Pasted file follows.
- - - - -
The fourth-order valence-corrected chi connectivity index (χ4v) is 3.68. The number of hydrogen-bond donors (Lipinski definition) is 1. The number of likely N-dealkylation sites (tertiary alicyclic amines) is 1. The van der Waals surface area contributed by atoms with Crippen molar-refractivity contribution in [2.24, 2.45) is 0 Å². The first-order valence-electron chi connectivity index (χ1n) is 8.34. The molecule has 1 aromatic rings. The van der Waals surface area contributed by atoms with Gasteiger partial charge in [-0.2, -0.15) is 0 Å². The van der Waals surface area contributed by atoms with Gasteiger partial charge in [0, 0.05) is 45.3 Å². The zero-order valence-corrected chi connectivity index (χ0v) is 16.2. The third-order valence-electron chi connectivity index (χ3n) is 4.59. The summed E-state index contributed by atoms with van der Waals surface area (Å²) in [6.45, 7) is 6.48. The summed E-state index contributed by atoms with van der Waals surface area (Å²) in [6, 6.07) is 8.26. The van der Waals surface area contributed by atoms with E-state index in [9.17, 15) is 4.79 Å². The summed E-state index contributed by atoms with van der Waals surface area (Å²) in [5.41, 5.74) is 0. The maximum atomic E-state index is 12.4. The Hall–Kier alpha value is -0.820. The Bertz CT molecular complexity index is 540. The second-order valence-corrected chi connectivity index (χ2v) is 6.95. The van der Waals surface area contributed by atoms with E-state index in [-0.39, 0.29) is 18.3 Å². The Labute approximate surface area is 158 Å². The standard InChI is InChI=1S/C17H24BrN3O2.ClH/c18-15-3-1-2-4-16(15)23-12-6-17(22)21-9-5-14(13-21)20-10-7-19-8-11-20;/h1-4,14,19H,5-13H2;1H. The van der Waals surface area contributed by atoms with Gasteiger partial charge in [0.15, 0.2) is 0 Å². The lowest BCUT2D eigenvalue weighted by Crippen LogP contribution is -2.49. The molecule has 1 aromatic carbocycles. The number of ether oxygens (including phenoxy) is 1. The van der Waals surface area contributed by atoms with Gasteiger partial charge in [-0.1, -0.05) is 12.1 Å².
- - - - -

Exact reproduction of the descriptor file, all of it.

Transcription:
The fourth-order valence-corrected chi connectivity index (χ4v) is 3.68. The number of hydrogen-bond donors (Lipinski definition) is 1. The number of likely N-dealkylation sites (tertiary alicyclic amines) is 1. The van der Waals surface area contributed by atoms with Crippen molar-refractivity contribution in [2.24, 2.45) is 0 Å². The first-order valence-electron chi connectivity index (χ1n) is 8.34. The molecule has 1 aromatic rings. The van der Waals surface area contributed by atoms with Gasteiger partial charge in [-0.2, -0.15) is 0 Å². The van der Waals surface area contributed by atoms with Gasteiger partial charge in [0, 0.05) is 45.3 Å². The zero-order valence-corrected chi connectivity index (χ0v) is 16.2. The third-order valence-electron chi connectivity index (χ3n) is 4.59. The summed E-state index contributed by atoms with van der Waals surface area (Å²) in [6.45, 7) is 6.48. The summed E-state index contributed by atoms with van der Waals surface area (Å²) in [6, 6.07) is 8.26. The van der Waals surface area contributed by atoms with E-state index in [9.17, 15) is 4.79 Å². The summed E-state index contributed by atoms with van der Waals surface area (Å²) in [5.41, 5.74) is 0. The maximum atomic E-state index is 12.4. The Hall–Kier alpha value is -0.820. The Bertz CT molecular complexity index is 540. The second-order valence-corrected chi connectivity index (χ2v) is 6.95. The van der Waals surface area contributed by atoms with E-state index in [-0.39, 0.29) is 18.3 Å². The Labute approximate surface area is 158 Å². The standard InChI is InChI=1S/C17H24BrN3O2.ClH/c18-15-3-1-2-4-16(15)23-12-6-17(22)21-9-5-14(13-21)20-10-7-19-8-11-20;/h1-4,14,19H,5-13H2;1H. The van der Waals surface area contributed by atoms with Gasteiger partial charge in [0.15, 0.2) is 0 Å². The lowest BCUT2D eigenvalue weighted by Crippen LogP contribution is -2.49. The molecule has 1 aromatic carbocycles. The number of ether oxygens (including phenoxy) is 1. The van der Waals surface area contributed by atoms with Gasteiger partial charge in [-0.1, -0.05) is 12.1 Å².